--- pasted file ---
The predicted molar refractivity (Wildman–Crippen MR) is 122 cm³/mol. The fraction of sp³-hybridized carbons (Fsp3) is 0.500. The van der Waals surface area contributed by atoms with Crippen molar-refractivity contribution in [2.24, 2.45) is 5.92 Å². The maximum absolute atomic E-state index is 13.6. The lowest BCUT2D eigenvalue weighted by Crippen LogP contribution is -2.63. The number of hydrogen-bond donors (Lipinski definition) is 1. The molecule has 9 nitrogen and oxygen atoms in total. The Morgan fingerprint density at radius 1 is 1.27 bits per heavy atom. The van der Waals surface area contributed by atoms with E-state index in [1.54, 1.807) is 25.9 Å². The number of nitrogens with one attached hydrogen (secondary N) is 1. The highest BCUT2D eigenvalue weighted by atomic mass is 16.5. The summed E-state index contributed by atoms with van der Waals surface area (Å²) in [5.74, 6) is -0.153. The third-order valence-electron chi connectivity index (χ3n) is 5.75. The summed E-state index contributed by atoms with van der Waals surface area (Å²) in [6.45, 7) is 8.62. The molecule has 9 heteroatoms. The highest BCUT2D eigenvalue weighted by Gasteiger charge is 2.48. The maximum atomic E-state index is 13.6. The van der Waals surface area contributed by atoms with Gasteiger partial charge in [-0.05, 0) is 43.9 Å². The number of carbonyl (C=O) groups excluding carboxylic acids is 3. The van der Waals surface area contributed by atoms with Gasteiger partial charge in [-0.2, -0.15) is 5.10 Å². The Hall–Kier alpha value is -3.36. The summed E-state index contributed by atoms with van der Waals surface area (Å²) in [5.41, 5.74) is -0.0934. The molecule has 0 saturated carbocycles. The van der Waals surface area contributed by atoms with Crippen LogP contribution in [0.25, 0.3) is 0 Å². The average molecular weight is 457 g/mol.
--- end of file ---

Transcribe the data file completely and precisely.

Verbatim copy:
The predicted molar refractivity (Wildman–Crippen MR) is 122 cm³/mol. The fraction of sp³-hybridized carbons (Fsp3) is 0.500. The van der Waals surface area contributed by atoms with Crippen molar-refractivity contribution in [2.24, 2.45) is 5.92 Å². The maximum absolute atomic E-state index is 13.6. The lowest BCUT2D eigenvalue weighted by Crippen LogP contribution is -2.63. The number of hydrogen-bond donors (Lipinski definition) is 1. The molecule has 9 nitrogen and oxygen atoms in total. The Morgan fingerprint density at radius 1 is 1.27 bits per heavy atom. The van der Waals surface area contributed by atoms with E-state index in [1.54, 1.807) is 25.9 Å². The number of nitrogens with one attached hydrogen (secondary N) is 1. The highest BCUT2D eigenvalue weighted by atomic mass is 16.5. The summed E-state index contributed by atoms with van der Waals surface area (Å²) in [5.74, 6) is -0.153. The third-order valence-electron chi connectivity index (χ3n) is 5.75. The summed E-state index contributed by atoms with van der Waals surface area (Å²) in [6.45, 7) is 8.62. The molecule has 9 heteroatoms. The highest BCUT2D eigenvalue weighted by Gasteiger charge is 2.48. The maximum atomic E-state index is 13.6. The van der Waals surface area contributed by atoms with Gasteiger partial charge in [-0.05, 0) is 43.9 Å². The number of carbonyl (C=O) groups excluding carboxylic acids is 3. The van der Waals surface area contributed by atoms with Gasteiger partial charge in [-0.2, -0.15) is 5.10 Å². The Hall–Kier alpha value is -3.36. The summed E-state index contributed by atoms with van der Waals surface area (Å²) in [5.41, 5.74) is -0.0934. The molecule has 0 saturated carbocycles. The van der Waals surface area contributed by atoms with Crippen LogP contribution in [0.25, 0.3) is 0 Å². The average molecular weight is 457 g/mol.